Lampard believes the only alternative in that situation would be to play Pogba out wide. “If you’re going to get the best out of him I think you have to give him some freedom,” he said. “To get him advanced, you’ve got to play him in one of the wide areas. You have to swap him with Anthony Martial and get him up the pitch.

“He could certainly play that role but are you getting the best out of him? I know Steven Gerrard did it a lot for Liverpool and he was very effective at coming in off the side, but Pogba’s qualities are more central for me, so by doing that, again, you’re shifting around what might be the real issue.”

It’s a conundrum for Mourinho, but Carragher insists it ultimately comes down to Pogba to deliver. “At the end of his time at Manchester United, there are probably two things Paul Pogba needs to be a success. Manchester United have got to go and win a league or a European Cup, and he’s got to be the driving force behind that.

“I think individually, he’s got to match this man on my right, as well as Steven Gerrard and Yaya Toure, those great central midfield players who drive the game forward and get goals and assists.”

Frank Lampard selects five Chelsea stars in his Premier League Team of the Season.

Chelsea extended their lead at the top of the Premier League table to 10 points on Monday evening, as Eden Hazard and Costa struck in a 2-1 victory against West Ham United.

Predictably, due to their utter dominance of the division this season, the Blues featured heavily in an all-star line-up assembled by the recently-retired Lampard post-game for Sky Sports.

The former midfielder also picked two English stars from second-placed Tottenham Hotspur in his 4-1-3-2 system, though none from either Arsenal or Manchester City.


Manchester United goalkeeper David De Gea makes an appearance in goal, despite his 10 clean sheets this term being beaten by Thibaut Courtois (13).

The back-line is constructed of Cesar Azpilicueta, Michael Keane, David Luiz and Ryan Bertrand.


Surprisingly, the defence features no Spurs players, despite Mauricio Pochettino’s men shipping a division-low 20 goals.

N’Golo Kante, who has continued his exceptional Leicester City form with Chelsea, has proven his immense value with a combined total of 112 interceptions and tackles – the joint-most of any Premier League midfielder.


Adam Lallana is the sole representative of Liverpool, despite their free-flowing attacking play, and is joined by Hazard and Dele Alli. The trio have netted seven, 11 and 13 goals, respectively.

Though the likes of Alexis Sanchez and Zlatan Ibrahimovic surely provided stern competition, Lampard has opted for top Premier League scorer Kane (19 strikes) and Costa (17) in his XI.
Continue reading “Frank Lampard selects five Chelsea stars in his Premier League Team of the Season.”

Zlatan Ibrahimovic will start Zorya Luhansk clash by Alby

Manchester United boss Jose Mourinho has revealed thatZlatan Ibrahimovic will start Thursday’s Europa LeagueGroup A match with Zorya Luhansk.

Earlier this week, it was claimed that the 34-year-old had been given permission to miss the match ahead of this weekend’s Premier League clash with Stoke City.

However, Mourinho, speaking at his pre-match press conference, said that “Zlatan starts” when asked on whether the Swede would be involved in the club’s second Europa League match of the season.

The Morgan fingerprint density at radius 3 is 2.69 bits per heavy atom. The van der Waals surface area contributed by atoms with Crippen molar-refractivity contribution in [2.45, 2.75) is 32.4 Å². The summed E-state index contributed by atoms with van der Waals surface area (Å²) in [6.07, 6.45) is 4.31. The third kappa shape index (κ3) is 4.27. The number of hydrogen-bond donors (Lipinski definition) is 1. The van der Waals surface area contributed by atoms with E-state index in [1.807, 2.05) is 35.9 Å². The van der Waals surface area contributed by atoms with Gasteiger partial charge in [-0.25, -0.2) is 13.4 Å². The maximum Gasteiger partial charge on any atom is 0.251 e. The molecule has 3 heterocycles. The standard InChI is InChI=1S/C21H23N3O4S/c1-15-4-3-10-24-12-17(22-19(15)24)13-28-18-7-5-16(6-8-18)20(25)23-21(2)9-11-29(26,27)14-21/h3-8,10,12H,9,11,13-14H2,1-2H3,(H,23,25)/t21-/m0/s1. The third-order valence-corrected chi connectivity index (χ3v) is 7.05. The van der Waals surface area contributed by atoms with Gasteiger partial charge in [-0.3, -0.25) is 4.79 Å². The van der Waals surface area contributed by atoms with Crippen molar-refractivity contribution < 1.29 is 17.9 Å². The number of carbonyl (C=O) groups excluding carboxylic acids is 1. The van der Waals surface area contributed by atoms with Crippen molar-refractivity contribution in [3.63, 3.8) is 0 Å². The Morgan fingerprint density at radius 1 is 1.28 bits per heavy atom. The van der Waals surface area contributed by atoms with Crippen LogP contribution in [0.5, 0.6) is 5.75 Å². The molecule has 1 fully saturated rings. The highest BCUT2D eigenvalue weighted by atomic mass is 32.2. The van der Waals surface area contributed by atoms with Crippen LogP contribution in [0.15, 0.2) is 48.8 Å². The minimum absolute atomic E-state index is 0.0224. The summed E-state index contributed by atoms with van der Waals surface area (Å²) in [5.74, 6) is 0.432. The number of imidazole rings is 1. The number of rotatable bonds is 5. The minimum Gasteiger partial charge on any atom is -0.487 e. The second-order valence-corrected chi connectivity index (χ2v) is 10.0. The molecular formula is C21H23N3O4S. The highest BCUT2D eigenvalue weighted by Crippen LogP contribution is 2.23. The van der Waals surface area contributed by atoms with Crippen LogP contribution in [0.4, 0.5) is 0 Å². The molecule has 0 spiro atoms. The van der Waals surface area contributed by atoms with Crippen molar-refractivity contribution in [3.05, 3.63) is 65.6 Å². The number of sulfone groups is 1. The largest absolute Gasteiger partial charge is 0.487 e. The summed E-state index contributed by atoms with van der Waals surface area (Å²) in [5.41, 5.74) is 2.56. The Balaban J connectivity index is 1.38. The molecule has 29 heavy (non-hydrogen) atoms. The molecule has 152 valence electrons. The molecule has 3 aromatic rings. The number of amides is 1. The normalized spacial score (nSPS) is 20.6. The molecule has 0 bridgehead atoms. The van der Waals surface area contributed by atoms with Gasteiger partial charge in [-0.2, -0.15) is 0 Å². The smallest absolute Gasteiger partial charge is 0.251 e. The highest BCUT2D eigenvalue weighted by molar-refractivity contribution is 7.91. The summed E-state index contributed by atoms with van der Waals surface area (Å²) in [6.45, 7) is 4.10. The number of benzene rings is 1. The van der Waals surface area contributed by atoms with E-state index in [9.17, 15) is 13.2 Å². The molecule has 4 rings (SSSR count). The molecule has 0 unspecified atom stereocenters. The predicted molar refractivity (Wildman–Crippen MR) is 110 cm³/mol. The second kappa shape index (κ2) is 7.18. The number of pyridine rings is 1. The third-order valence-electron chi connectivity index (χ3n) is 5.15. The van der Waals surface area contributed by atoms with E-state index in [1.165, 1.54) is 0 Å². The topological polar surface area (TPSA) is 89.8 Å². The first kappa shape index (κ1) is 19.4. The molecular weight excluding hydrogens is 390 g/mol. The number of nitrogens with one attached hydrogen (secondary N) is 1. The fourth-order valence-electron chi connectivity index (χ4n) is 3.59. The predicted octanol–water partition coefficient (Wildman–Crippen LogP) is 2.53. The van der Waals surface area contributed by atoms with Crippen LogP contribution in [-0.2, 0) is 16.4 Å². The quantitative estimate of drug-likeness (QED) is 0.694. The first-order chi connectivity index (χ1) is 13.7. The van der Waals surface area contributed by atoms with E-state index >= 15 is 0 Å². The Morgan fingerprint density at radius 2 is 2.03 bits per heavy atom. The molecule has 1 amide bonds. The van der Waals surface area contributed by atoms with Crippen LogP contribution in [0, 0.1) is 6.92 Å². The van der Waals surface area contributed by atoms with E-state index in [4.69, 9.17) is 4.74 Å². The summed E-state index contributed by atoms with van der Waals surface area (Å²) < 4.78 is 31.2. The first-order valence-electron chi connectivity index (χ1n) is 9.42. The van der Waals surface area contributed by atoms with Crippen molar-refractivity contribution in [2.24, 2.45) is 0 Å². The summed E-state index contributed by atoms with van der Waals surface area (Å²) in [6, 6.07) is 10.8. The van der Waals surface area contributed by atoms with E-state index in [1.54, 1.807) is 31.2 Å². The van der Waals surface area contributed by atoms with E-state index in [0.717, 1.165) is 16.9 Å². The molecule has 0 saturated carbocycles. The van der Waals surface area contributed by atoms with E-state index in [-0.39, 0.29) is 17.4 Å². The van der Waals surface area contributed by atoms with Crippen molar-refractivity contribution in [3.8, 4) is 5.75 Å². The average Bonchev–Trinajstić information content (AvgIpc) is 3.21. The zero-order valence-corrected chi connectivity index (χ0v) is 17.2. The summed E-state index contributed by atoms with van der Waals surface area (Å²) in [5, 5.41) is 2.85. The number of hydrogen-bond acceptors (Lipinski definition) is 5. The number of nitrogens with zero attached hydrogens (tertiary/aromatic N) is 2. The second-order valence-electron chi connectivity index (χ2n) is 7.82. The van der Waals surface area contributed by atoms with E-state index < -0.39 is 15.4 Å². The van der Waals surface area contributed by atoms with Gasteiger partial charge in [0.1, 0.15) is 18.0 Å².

Luke Shaw has been ruled out of the match through illness, but Mourinho confirmed that French forwardAnthony Martial had recovered from the calf problem that forced him to miss Saturday’s clash with Leicester City.

Man United suffered a 1-0 defeat to Feyenoord in their Group A opener earlier this month.ibra

Hendricks: Hearts will beat Kotoko 4-0

A former captain of the Porcupine Warriors, Joe Hendricks, has predicted a 4-0 win for Accra Hearts of Oak in Ghana’s version of El-Classico when the Phobians take on their arch-rivals Kumasi Asante Kotoko on Monday May 2 at the Accra Sports Stadium in the Ghana Premier League.

Speaking to Class Sports, the former Kotoko defender said the current form of the Fabulous club will not be enough to stop the Accra-based club from beating them.

“I watched Kotoko in three matches against Sekondi Hasaacas, Dreams FC, and New Edubiase. If you see the way Kotoko played the last game against New Edubiase…I think if Kotoko use that performance on Monday, [Hearts will score a lot of goals].

…You remember Hearts of Oak scored Kotoko 4-0 in 2000. The players did not play well on [Saturday] and I think that 4-0 will happen again,” he stated.

Hendricks was a member of the 2003 team that won the Premier League for Kotoko.

Hearts of Oak are currently sitting second on the league log with 18 points, two points behind league leaders Wa All Stars, while Asante Kotoko are ninth on the table with 11 points after nine games.

The Role of the Team Physician

The role of team physician varies depending on the type of team, the location, team management, and many other factors. This article will discuss the role of the team physician from both a general perspective and the specific perspective of a national team physician traveling to international competitions. The author has had 10 years of experience traveling with various U.S. National Teams during international competition and accompanied the Women’s National Team to the World Cup in Sweden in June 1995, and the Men’s National Team to the World Cup in Italy in 1990.

Personal Qualities of a Team Physician